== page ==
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UH Students' Research Work Showcased at Texas Legislature
“There’s the future, members, right up there,” Rep. Dan Branch said proudly as he gestured to dozens of college students perched above him in the House gallery of the Texas Capitol.
Down on the House floor, Branch and other representatives were honoring students who gathered in Austin recently for “Texas Undergraduate Research Day at the Capitol.” The impressive group included University of Houston students Nicholas Heisig and Jeff Mindrebo.
The event is designed to give students a unique opportunity to showcase their research work for Texas legislators and others through high-quality poster displays. This year’s theme was “Transforming Texas Through Undergraduate Research.”
It was coordinated by the Council of Public University Presidents and Chancellors (CPUPC), the Independent Colleges and Universities of Texas, Inc. (ICUT) and the Texas Association of Community Colleges (TACC), and conducted with the support of Branch, chairman of the Texas House Committee on Higher Education, and Sen. Kel Seliger, chairman of the Texas Senate Higher Education Committee.
Nearly 70 students studying a wide variety of subjects at more than 50 universities across Texas participated in the event late last week in Austin. Heisig, a student in UH’s College of Liberal Arts and Social Sciences and The Honors College, has a double major in history and Spanish. Mindrebo, a student in UH’s College of Natural Sciences and Mathematics, is a biochemical and biophysical science major.
In addition to displaying and discussing their research work, the students also got to see the Texas Legislature in action during the final weeks leading up to the session’s end on May 27.
It proved to be an enlightening experience for both UH students. They met Rep. Carol Alvarado of Houston, Rep. Rick Miller of Sugar Land and Rep. Ed Thompson of Pearland, as well staff members from the offices of Sen. Rodney Ellis, Rep. Garnet Coleman and Rep. Jessica Farrar, all of Houston.
“Getting to meet with the representatives or offices of representatives and senators was a fascinating glimpse into the running of the state government, especially during this hectic time as their legislative session draws to a close,” said Heisig, 21. “The energy and excitement of meeting Representative Alvarado as she left the chambers, knowing she took the time to meet with us and take an interest in our research, was one of the more memorable moments of the day.”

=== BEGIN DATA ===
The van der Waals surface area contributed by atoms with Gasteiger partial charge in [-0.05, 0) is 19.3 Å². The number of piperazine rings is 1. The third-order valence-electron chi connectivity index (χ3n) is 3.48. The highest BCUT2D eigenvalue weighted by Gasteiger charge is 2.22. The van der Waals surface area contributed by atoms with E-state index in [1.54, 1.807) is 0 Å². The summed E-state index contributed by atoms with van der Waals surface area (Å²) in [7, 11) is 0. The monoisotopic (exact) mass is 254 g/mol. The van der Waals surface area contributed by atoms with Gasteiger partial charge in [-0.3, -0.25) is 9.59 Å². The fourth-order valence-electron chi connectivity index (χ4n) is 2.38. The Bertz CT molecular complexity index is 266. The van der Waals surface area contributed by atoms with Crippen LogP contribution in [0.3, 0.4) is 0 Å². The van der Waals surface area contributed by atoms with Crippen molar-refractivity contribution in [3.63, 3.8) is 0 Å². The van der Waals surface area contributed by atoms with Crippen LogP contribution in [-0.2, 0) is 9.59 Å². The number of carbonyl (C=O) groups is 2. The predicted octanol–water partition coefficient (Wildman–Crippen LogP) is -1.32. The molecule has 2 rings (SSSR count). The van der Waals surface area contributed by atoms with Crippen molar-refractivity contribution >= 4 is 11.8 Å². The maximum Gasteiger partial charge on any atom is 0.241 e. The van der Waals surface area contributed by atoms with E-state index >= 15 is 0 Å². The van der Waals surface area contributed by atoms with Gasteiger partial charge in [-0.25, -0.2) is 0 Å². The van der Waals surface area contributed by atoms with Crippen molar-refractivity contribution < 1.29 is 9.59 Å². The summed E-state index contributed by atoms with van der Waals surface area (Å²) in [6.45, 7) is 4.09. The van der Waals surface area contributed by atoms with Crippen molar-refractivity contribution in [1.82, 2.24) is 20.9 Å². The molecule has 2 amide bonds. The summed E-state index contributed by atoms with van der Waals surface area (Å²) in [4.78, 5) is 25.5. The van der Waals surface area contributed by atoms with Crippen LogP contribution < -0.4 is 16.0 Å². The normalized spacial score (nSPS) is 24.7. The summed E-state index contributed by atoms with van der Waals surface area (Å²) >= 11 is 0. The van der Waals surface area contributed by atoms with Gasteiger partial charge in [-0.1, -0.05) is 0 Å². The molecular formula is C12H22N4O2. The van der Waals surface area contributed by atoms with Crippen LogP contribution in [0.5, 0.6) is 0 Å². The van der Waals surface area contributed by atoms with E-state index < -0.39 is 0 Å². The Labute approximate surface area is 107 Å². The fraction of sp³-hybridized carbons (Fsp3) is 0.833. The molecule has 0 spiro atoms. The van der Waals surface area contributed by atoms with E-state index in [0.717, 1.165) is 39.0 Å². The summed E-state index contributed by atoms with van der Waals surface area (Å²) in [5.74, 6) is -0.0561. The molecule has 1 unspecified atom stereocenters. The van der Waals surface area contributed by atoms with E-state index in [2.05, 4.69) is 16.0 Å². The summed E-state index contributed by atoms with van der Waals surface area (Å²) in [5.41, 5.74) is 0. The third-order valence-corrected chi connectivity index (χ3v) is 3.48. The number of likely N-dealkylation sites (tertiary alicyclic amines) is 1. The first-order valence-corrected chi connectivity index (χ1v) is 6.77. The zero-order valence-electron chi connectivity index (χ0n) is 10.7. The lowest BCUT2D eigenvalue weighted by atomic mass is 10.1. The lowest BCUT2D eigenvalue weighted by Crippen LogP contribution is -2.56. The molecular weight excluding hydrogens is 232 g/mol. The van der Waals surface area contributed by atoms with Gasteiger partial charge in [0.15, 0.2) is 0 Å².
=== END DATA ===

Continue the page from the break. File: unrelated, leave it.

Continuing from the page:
Mindrebo liked seeing the lawmakers at work, especially at one point where several were ribbing a fellow lawmaker while he was officially getting his first bill passed by the House.
“The most memorable aspect of my visit was being able to sit down and talk with some of the Texas representatives. It was nice to put a face to a name and find out just exactly who these men and women of power are and how hard they work during their legislative session,” Mindrebo said. “The representatives were more than accommodating and all of them were happy to hear about our undergraduate research and discuss ways to increase the chances for other undergraduates to take part in such experiences.”
And he was thrilled to see the pink dome for the first time.
“The trip to the Capitol was an eye-opening experience to say the least. I came up on the building on a foggy morning to see the giant spire of the dome piercing through a hazy mist hundreds of feet in the air. I am amazed that no one has told me to visit the Capitol before, it is an absolutely beautiful building,” said Mindrebo, 24.
They also were impressed by the work being done by several fellow UH students who are interning in lawmakers’ offices.
“Another interesting aspect was seeing how interns from the University of Houston are spread out among different legislators and working with different aims,” Heisig said. “Getting to see that our classmates have helped draft bills that are debated and presented before the Legislature is exciting.”
Heisig’s research presentation was on the 1936 Olympics and the debate at that time over whether the games should be held in Berlin because of Nazi leader Adolf Hitler. His work explored the various positions taken by athletes, luminaries, newspapers and organizations.
“I was able to give my presentation to a Venezuelan professor of biology from Midwestern State University. Then, when she found out I also studied Spanish, I was able to continue the presentation in Spanish, and we finished with a discussion about contemporary Venezuelan politics and emigration,” Heisig said. “It’s just one example of the increasingly collaborative, interdisciplinary and interconnected experience that is higher education, in this state, the country as a whole, and the entire globe.”
Mindrebo’s research project was about the computational docking and anaylsis of a peptide-linked inhibitor of RHO-Associated Kinase, a protein from the serin/threonine kinase family.
Both UH students enjoyed meeting other students and seeing their research work.
“It was refreshing to get an idea of what some of the other students were accomplishing in their undergraduate careers,” Mindrebo said. “I am hopeful that this was a message to the legislators that higher education, and education in general, is one of the most important things that can be funded. It was an honor and a privilege to be a part of any event that may have had the capacity to raise awareness to its importance.”
Yes, they are our bright future.